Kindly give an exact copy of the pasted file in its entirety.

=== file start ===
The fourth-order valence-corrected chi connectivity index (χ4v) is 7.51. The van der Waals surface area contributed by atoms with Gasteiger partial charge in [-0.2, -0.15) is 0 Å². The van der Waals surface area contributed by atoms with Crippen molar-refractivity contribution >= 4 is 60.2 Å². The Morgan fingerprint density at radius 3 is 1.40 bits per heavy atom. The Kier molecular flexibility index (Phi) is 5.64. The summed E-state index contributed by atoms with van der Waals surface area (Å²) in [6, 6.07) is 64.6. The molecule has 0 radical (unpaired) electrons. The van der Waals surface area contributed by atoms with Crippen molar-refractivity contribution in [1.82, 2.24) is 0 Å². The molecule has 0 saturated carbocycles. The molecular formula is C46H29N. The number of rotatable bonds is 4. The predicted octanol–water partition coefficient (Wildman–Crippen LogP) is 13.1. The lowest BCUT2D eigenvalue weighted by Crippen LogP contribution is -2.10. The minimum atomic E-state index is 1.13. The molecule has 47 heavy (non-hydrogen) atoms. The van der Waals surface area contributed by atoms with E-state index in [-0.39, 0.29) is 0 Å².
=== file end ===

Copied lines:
The fourth-order valence-corrected chi connectivity index (χ4v) is 7.51. The van der Waals surface area contributed by atoms with Gasteiger partial charge in [-0.2, -0.15) is 0 Å². The van der Waals surface area contributed by atoms with Crippen molar-refractivity contribution >= 4 is 60.2 Å². The Morgan fingerprint density at radius 3 is 1.40 bits per heavy atom. The Kier molecular flexibility index (Phi) is 5.64. The summed E-state index contributed by atoms with van der Waals surface area (Å²) in [6, 6.07) is 64.6. The molecule has 0 radical (unpaired) electrons. The van der Waals surface area contributed by atoms with Crippen molar-refractivity contribution in [1.82, 2.24) is 0 Å². The molecule has 0 saturated carbocycles. The molecular formula is C46H29N. The number of rotatable bonds is 4. The predicted octanol–water partition coefficient (Wildman–Crippen LogP) is 13.1. The lowest BCUT2D eigenvalue weighted by Crippen LogP contribution is -2.10. The minimum atomic E-state index is 1.13. The molecule has 47 heavy (non-hydrogen) atoms. The van der Waals surface area contributed by atoms with E-state index in [-0.39, 0.29) is 0 Å².